The court was told there were other assaults that occurred at the residence that Angell did not participate in. Eventually the four others left with the victim.
Defence attorney Kiel Mercer told the court, “Prior to the co-accuseds arriving with the victim at my client’s house, she had no knowledge that this was taking place. This wasn’t a conspiracy.”
He said his client lives with and cares for her uncle who has been diagnosed with cancer. She too has health problems, he said. His comments were not lengthy during the sentencing, but he noted his client had a fairly favourable presentence report, had no addictions and no anti-social behavior and there were “no problem areas” to cause concern of her reoffending.
The Crown noted by pleading guilty the offender had spared the victim of having to testify at a trial. But the Crown also said on Jan. 4 the offender did nothing to stop the assaults.
“Instead she helped to create a level of intimidation that added to the terror of the whole situation and in the end stood by when they left with the victim,” said Morrison. “This term of jail that the Crown has recommended be served in the community should send a message to Ms. Angell and others that this type of behavior will not be tolerated.”
But the victim and her family say the sentence doesn't send that message at all. They say people have been sentenced to jail time for lesser crimes. And the family felt blindsided by the recommended sentence, saying it wasn't the same as what they held been told about earlier on in the process.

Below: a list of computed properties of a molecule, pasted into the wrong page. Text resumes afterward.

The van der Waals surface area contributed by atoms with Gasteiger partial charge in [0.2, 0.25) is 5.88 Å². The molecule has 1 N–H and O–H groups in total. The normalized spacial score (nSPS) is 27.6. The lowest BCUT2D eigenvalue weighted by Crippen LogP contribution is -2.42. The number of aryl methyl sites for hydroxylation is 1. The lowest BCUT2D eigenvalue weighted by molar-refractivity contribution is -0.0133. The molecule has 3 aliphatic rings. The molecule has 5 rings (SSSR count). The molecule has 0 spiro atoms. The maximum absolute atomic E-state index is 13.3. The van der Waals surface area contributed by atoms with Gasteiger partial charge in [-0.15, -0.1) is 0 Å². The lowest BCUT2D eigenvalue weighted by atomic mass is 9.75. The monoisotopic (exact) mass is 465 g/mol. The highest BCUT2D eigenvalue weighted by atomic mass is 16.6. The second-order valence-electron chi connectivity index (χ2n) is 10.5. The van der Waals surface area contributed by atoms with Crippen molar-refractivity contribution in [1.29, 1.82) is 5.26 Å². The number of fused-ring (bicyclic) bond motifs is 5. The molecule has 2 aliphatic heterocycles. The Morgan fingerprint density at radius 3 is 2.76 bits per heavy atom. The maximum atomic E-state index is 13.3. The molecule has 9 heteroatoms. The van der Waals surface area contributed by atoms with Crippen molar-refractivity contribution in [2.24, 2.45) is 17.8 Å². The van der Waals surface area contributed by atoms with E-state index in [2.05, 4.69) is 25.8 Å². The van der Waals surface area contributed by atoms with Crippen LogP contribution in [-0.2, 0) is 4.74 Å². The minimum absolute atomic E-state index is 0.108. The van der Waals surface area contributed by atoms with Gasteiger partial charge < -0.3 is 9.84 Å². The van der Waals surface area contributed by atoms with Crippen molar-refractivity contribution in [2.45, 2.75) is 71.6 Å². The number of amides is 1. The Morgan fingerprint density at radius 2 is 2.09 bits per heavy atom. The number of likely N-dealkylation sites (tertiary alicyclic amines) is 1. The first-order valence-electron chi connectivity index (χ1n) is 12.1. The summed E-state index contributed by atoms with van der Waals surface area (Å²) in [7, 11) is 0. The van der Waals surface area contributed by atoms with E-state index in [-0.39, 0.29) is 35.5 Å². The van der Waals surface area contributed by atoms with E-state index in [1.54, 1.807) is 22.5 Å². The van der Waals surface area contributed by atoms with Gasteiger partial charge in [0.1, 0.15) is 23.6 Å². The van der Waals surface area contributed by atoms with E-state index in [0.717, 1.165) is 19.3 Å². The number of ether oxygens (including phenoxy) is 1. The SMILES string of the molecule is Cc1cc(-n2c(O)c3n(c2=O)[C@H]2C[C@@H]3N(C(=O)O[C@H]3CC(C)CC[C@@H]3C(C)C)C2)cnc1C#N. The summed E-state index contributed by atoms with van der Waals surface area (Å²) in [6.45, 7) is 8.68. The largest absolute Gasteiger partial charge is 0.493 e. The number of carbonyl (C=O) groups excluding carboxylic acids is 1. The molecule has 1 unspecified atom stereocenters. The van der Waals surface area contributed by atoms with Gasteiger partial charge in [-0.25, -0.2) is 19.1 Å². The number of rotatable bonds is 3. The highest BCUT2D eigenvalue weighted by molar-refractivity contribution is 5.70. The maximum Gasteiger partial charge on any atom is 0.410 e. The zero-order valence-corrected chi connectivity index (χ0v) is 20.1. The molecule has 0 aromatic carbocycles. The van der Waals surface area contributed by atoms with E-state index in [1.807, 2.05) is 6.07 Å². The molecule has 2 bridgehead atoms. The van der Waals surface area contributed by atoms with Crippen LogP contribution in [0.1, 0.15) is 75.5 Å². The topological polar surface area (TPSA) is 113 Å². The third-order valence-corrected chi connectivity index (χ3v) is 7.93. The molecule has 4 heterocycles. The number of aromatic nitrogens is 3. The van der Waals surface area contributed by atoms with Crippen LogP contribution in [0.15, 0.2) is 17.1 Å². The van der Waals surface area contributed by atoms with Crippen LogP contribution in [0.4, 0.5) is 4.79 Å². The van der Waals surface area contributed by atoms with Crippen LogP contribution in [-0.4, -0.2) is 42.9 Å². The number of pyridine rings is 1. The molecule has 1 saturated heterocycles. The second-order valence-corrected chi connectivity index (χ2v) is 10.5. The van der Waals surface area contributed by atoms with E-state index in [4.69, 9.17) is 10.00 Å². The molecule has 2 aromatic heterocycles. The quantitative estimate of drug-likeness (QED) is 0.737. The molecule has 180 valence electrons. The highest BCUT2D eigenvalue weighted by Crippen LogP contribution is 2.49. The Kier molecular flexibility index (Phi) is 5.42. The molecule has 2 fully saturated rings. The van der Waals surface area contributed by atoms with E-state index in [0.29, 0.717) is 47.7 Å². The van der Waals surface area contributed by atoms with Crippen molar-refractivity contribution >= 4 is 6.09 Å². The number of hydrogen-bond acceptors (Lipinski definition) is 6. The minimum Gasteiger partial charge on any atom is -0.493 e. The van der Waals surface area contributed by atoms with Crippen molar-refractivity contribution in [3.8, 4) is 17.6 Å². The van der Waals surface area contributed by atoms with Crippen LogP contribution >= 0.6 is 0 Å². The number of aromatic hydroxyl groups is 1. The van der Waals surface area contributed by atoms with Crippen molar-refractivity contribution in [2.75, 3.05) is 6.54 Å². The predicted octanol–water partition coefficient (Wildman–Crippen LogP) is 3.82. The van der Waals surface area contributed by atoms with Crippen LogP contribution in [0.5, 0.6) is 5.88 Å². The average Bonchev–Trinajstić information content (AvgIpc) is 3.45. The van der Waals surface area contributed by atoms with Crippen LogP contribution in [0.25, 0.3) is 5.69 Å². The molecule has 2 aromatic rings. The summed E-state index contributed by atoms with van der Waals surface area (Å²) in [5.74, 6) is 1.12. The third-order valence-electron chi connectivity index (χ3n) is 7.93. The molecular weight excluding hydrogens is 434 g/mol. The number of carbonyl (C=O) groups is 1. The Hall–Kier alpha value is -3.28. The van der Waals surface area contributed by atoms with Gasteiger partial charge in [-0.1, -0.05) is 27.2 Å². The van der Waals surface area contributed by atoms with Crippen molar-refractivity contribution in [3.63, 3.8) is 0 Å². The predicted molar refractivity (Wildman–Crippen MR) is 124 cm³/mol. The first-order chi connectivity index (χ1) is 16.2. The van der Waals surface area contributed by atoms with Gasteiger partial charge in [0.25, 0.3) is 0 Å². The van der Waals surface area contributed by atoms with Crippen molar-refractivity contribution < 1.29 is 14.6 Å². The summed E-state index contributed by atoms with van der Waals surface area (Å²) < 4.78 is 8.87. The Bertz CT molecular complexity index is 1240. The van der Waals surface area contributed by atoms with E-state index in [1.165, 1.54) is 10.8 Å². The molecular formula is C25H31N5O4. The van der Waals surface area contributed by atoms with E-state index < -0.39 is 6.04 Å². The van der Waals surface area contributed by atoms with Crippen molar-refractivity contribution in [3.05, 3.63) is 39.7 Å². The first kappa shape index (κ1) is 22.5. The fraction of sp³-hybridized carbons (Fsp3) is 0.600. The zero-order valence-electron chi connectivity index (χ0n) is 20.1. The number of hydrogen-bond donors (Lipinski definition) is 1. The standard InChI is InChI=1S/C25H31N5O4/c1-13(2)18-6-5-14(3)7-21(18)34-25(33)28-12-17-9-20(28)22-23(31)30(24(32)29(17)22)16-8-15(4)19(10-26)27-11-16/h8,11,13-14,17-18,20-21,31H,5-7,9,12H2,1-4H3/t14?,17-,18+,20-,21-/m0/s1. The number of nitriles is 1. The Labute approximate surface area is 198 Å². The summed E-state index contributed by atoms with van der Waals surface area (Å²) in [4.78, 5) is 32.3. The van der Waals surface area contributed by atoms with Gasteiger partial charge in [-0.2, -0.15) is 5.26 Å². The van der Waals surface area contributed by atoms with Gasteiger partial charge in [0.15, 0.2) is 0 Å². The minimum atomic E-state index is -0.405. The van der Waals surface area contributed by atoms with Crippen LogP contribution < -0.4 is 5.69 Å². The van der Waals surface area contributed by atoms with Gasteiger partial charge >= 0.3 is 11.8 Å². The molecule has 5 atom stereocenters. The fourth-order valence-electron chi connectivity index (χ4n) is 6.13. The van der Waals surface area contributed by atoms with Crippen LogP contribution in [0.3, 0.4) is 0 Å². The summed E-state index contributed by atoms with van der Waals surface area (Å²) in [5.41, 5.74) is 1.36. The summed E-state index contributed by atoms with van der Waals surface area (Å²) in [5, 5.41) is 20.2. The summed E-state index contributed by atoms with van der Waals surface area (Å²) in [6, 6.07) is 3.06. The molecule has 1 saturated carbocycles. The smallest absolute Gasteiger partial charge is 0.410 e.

The victim’s grandmother said sitting in court and hearing the description of what had happened inside the residence was very difficult to listen to.
“We were just sitting there bawling. And then to have the slap on the wrist and for the judge to say with the pre-sentence report it wouldn’t look like she would be involved in something like this? These other people brought this beaten, distressed girl to her house and instead of getting her help, or trying to diffuse the situation, she participated in it," the grandmother said, saying it was upsetting to hear the offender had put on gloves so that there wouldn't be fingerprints.
“This will be with (our granddaughter) for the rest of her life,” the grandmother said, calling the sentence “ludicrous.”
The victim’s aunt agrees.
“This sentence shows nothing other than it’s okay. A 65-year-old, of all people, should have stopped this at her door, not allow it and take part in it,” the girl's aunt says. “How could anyone think that’s nearly enough punishment?”
A charge of unlawful confinement against Angell was dismissed as a result of her guilty plea to the charge of assault with a weapon.